My first Muharrum majalis as a Sunni

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Who are the Shia and what is Ashura?

Every year in Manchester, it has become a regular sight to see the lampposts, throughout the city, to be adorned with posters asking, “Who Is Hussein?” For many Mancunians this has become a yearly tradition. I myself, for one year lived opposite the 404 Jaffaria Islamic Shia Mosque in Rusholme and witnessed Muharram with immense curiosity and wondered what goes on during this time. I held some background knowledge in regards to this event, being a history student and my own personal family links. However, this year I decided, as a Muslim,

I wanted to gain a depth understanding of the week, which is held with such importance to millions of Muslims and fellow members of the Ummah (the term used to describe the Islamic community) across the globe.

What does the week of Muhharram encompass and what is Ashura?

The first week of Muharram (the first month in the Islamic calendar) is a week of remembrance and commemoration of the tragedy that befell on the Prophet Muhammad’s grandson Hussein and the Ahl alBayt (family of the prophet) where the entire tribe were either martyred or taken as prisoners of war. Imam Hussein had been on his way to Kufa, Iraq, on the request of its citizens to be freed from the oppressive rule of Yazid. He was sadly betrayed. His caravan was intercepted at Karbala and he perished.

The tenth day of Muharram is referred to as Ashura and on this day Imam Hussein was martyred at the hands of the soldiers of Yazid at the battle of Karbala. During this week, many mosques hold Majalis (religious gatherings), teaching the younger generations of this important event in Islamic history and fasting takes place on some days.

My take on Muharram

Thankfully, I was raised in an open minded household where being inquisitive and reading to expand your knowledge was promoted heavily. Despite coming from a Sunni household, the week of Muharram and Ashura held a very special place in my grandmother’s heart and was commemorated in the household every year, with great emphasis placed on the trials of Imam Hussein. From a young age I recall my grandmother being solemn and fasting and told me that as a Muslim, this week was one of sadness.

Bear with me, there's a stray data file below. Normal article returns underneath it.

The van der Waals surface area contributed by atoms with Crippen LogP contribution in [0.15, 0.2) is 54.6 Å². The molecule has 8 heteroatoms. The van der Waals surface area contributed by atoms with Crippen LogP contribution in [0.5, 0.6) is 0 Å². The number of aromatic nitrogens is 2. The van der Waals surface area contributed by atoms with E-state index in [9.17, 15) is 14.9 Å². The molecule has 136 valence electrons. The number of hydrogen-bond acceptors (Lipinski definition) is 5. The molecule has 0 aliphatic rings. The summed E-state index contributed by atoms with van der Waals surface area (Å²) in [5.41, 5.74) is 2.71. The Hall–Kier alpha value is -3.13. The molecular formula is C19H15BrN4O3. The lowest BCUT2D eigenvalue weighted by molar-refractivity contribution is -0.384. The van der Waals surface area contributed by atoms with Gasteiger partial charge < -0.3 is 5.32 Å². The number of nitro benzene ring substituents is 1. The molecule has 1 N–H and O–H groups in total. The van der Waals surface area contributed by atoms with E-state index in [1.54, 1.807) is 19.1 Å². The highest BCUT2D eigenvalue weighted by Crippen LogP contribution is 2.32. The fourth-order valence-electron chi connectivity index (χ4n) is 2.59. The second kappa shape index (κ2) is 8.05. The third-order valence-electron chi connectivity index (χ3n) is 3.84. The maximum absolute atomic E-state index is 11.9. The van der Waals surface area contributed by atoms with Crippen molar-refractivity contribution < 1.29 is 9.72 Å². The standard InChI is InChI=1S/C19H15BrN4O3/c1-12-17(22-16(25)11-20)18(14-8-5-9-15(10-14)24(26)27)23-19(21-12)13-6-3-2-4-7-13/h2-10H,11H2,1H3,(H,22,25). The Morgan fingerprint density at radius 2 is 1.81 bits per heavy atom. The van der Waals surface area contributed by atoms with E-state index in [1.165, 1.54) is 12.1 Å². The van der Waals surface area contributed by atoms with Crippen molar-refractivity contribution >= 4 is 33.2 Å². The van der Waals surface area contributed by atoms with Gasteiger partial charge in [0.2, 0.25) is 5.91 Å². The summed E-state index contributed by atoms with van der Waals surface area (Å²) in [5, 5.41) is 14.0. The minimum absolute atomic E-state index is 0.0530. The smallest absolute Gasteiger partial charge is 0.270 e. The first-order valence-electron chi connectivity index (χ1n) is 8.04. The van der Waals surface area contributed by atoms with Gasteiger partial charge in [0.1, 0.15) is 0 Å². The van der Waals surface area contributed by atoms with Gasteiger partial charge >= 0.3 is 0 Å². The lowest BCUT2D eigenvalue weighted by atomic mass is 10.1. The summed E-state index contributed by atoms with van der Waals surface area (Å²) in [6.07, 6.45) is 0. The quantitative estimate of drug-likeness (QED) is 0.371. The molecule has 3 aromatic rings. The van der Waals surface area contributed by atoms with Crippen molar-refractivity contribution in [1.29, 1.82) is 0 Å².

It has been said, in my grandmother’s ancestral village, many centuries ago a pious man of great knowledge came from India and imparted his wisdom and knowledge about Imam Hussein and Muharram to the villagers and he taught them the practices of how to commemorate during the week of Muharram. With the images of my grandmother in my mind, I decided to join the University of Manchester Ahlulbayt Society (ABSOC), with their commemorations to explore further this week.


What’s the first thing that comes to your mind when you think of Shi’ism and Ashura? I’m sure for most people it would be that those are guys that whip themselves until they bleed right?

I asked numerous people these questions and was met with the same reaction which would be a moment of silence and a confession that self-flagellation was at the forefront of the ideals they held for the Shia sect.  Despite my exposure to Muharram, I myself have been ignorant and guilty of holding this view. Attending the Majalis, I immediately was informed that very few members of the Shia community actually partake in such extreme levels of expression and that many members are not keen on the public displays of such activities.

I am perplexed as to why the Shia community face such judgement, when groups of people are committing unspeakable acts against humanity, under the false banner of Islam globally. Yes, we can debate greatly about the meaning of self-harm and flagellation but at the end of the day, it’s a personal act. If an individual feels deeply saddened by the loss of Imam Hussein and is swept up in the sorrow and they harm just themselves then surely they should be allowed to express their religious freedom, as it’s not impacting upon anyone else, no?Is it not stated, we are all born with free will?

A common myth that many share is that “the Shia pray towards Karbala.” This belief that Karbala and Imam Hussein are placed on the highest pedestal must be dispelled. You don’t have to encompass the logic of rocket scientist to gather that the Ka’ba and the prophet Muhammad are central to their worship, just like any other Muslim.

A Reflection